This place is sacred ground. At least it is for Tom Derry, who visits the fenced-off shrine in Detroit’s Corktown neighbourhood every week, in memory of the demigods who once walked here. He also cuts the grass. A star-spangled banner dangles above him from a 125-foot flagpole, standing guard over the 10-acre field.
Across the field, another man repairs flood damage recently suffered at home plate, the altar of this former cathedral of American sport. A father and his young son, careful not to step on his handiwork, play catch nearby.
But it would be an overstatement to say the publicly backed stadiums jumpstarted an urban boom. They’re nestled beside a handful of parking lots, court buildings and highways that cut through the city core – remnants of mid-century visions of urban renewal. Residential areas north of the district are still marred by abandonment. And for most of the year, the hulking structures stand vacant...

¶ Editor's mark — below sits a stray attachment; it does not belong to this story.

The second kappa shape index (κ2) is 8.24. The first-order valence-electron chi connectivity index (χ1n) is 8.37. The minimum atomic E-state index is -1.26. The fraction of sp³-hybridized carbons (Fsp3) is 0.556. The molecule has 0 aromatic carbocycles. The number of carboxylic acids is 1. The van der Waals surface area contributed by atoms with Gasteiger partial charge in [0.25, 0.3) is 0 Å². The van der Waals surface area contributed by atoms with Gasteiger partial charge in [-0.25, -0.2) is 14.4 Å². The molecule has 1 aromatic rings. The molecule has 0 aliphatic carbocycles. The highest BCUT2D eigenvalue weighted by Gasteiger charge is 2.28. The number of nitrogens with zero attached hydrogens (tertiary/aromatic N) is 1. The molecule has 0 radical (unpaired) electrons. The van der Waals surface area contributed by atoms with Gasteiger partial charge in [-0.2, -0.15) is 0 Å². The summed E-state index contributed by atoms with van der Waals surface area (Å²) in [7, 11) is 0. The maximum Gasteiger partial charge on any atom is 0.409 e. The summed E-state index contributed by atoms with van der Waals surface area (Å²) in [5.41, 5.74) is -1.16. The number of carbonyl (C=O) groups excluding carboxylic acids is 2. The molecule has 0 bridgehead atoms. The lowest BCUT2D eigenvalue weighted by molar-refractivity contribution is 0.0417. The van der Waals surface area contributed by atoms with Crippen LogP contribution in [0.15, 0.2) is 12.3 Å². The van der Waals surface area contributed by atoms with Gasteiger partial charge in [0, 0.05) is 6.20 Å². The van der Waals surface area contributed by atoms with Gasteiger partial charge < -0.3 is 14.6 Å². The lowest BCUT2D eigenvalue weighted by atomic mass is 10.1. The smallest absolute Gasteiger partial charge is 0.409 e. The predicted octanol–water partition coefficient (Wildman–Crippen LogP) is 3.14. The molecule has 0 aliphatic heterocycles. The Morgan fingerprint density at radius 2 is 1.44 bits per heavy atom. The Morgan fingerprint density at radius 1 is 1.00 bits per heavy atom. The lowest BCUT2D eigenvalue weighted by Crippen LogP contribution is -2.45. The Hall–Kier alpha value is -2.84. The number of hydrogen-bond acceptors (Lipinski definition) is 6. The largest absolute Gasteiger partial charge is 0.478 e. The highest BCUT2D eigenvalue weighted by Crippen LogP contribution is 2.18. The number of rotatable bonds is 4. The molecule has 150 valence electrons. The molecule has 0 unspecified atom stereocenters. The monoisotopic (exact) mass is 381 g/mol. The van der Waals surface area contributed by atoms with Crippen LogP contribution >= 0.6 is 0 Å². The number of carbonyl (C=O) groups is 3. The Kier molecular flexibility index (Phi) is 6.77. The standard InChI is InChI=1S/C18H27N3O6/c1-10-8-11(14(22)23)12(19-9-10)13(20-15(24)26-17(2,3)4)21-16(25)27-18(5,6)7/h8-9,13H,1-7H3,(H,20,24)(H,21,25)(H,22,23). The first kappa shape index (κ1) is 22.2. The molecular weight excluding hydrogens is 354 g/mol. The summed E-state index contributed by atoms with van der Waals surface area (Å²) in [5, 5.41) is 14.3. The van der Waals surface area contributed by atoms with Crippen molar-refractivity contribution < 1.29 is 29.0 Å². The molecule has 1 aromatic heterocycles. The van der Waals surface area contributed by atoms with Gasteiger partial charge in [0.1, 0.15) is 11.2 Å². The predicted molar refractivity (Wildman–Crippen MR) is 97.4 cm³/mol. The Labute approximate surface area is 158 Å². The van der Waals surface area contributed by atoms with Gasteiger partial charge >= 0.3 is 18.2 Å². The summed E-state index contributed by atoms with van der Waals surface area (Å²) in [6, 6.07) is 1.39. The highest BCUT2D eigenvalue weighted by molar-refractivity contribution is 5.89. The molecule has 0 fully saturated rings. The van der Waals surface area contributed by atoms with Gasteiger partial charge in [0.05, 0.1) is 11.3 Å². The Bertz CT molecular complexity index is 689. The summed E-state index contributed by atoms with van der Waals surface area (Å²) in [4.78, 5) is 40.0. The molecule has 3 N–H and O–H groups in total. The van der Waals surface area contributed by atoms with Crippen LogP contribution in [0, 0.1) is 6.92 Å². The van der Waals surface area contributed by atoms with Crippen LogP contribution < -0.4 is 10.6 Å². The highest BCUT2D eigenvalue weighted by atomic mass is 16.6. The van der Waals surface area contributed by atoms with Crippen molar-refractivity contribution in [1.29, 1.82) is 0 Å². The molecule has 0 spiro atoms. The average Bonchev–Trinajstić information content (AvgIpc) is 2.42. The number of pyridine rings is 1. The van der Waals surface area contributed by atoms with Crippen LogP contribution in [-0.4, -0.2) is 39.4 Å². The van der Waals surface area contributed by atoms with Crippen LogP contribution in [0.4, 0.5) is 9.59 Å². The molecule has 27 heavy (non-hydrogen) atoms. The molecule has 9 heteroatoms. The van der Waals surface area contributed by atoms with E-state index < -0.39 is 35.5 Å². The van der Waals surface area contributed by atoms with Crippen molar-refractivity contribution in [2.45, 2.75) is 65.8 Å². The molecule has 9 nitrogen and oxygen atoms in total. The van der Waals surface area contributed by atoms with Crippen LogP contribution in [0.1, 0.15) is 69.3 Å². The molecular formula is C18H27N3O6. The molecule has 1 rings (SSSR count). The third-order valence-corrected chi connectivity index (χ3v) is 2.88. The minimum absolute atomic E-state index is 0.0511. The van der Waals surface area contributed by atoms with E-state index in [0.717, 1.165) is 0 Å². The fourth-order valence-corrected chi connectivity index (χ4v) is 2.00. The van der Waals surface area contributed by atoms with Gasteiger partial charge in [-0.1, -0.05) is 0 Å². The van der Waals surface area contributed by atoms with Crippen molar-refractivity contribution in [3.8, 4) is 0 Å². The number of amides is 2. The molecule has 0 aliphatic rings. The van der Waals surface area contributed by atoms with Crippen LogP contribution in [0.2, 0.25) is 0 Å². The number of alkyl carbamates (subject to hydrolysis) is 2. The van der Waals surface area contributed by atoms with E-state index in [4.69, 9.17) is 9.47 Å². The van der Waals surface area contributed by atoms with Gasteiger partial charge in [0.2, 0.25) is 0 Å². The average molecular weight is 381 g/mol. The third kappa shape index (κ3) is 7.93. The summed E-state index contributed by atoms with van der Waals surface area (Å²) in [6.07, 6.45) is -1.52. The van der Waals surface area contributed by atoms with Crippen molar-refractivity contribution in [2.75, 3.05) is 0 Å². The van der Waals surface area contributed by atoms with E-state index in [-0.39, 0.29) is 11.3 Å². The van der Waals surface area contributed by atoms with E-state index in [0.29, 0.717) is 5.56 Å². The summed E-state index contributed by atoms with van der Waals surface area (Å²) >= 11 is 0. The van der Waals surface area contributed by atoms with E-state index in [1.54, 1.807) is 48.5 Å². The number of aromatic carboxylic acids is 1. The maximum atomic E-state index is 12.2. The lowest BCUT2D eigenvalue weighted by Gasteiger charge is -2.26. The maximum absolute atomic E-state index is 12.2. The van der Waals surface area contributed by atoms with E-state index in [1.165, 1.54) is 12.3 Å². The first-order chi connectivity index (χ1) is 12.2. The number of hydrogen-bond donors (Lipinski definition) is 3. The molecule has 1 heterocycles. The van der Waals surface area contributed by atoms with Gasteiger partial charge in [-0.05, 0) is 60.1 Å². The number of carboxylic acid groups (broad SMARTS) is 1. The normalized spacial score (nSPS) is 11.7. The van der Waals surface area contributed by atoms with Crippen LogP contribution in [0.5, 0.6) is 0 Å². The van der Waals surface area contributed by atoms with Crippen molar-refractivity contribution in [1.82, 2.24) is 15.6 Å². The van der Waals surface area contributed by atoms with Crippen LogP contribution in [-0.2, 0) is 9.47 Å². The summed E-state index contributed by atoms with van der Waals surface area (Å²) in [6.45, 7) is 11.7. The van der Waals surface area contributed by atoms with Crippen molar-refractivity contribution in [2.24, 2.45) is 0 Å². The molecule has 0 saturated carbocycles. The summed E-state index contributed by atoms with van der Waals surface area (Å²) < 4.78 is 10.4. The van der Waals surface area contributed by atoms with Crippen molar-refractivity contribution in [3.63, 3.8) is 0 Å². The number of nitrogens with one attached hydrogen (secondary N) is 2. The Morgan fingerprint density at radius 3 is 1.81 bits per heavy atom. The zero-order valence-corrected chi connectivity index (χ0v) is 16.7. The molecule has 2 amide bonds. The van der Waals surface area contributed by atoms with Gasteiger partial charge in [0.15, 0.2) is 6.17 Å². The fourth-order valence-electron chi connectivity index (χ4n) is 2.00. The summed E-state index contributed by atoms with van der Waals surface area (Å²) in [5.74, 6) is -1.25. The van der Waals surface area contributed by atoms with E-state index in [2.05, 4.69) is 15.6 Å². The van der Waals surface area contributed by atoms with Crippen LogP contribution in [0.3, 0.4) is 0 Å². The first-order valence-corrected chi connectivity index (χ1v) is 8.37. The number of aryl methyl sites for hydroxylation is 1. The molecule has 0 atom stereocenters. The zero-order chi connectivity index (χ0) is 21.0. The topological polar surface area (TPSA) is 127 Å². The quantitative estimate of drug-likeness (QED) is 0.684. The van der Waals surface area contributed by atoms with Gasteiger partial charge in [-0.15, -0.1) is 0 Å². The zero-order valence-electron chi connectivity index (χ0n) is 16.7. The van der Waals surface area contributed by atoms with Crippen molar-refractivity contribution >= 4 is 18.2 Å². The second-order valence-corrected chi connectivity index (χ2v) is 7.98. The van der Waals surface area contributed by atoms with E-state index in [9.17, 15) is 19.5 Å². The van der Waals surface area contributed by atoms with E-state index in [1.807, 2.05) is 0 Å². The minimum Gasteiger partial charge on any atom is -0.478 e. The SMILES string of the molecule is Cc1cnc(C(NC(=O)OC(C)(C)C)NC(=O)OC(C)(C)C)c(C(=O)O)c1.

As more cities have been burned, of course, Americans have grown increasingly skeptical of stadiums as tools for urban growth. But public funding became engrained in the sports business model long ago, so teams still have every reason to convince their fans to believe...
The [Detroit] City Council... sold more than three-dozen parcels of publicly owned land where the arena will be built – all for $1. The Ilitch organisation will pay no rent to play in the city-owned stadium and pocket 100% of the revenue it generates.
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